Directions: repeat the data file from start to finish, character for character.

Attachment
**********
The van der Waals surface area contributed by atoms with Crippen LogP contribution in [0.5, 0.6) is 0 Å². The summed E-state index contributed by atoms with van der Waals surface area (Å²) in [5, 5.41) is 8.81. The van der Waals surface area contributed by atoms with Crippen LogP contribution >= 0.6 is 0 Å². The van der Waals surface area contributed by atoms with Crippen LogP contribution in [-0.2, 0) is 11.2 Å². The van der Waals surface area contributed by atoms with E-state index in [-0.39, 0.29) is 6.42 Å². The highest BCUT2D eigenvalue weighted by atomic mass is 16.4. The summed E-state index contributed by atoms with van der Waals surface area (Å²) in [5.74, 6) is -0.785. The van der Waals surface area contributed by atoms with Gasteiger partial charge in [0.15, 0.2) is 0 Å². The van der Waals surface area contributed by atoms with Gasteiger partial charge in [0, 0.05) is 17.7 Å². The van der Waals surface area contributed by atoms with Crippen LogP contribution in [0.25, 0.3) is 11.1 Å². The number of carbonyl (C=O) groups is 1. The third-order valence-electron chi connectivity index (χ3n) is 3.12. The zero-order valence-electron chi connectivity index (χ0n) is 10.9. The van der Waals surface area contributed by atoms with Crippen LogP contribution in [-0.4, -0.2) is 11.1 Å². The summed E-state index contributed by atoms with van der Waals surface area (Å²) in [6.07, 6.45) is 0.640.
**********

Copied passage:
The van der Waals surface area contributed by atoms with Crippen LogP contribution in [0.5, 0.6) is 0 Å². The summed E-state index contributed by atoms with van der Waals surface area (Å²) in [5, 5.41) is 8.81. The van der Waals surface area contributed by atoms with Crippen LogP contribution >= 0.6 is 0 Å². The van der Waals surface area contributed by atoms with Crippen LogP contribution in [-0.2, 0) is 11.2 Å². The van der Waals surface area contributed by atoms with E-state index in [-0.39, 0.29) is 6.42 Å². The highest BCUT2D eigenvalue weighted by atomic mass is 16.4. The summed E-state index contributed by atoms with van der Waals surface area (Å²) in [5.74, 6) is -0.785. The van der Waals surface area contributed by atoms with Gasteiger partial charge in [0.15, 0.2) is 0 Å². The van der Waals surface area contributed by atoms with Gasteiger partial charge in [0, 0.05) is 17.7 Å². The van der Waals surface area contributed by atoms with Crippen LogP contribution in [0.25, 0.3) is 11.1 Å². The number of carbonyl (C=O) groups is 1. The third-order valence-electron chi connectivity index (χ3n) is 3.12. The zero-order valence-electron chi connectivity index (χ0n) is 10.9. The van der Waals surface area contributed by atoms with Crippen LogP contribution in [-0.4, -0.2) is 11.1 Å². The summed E-state index contributed by atoms with van der Waals surface area (Å²) in [6.07, 6.45) is 0.640.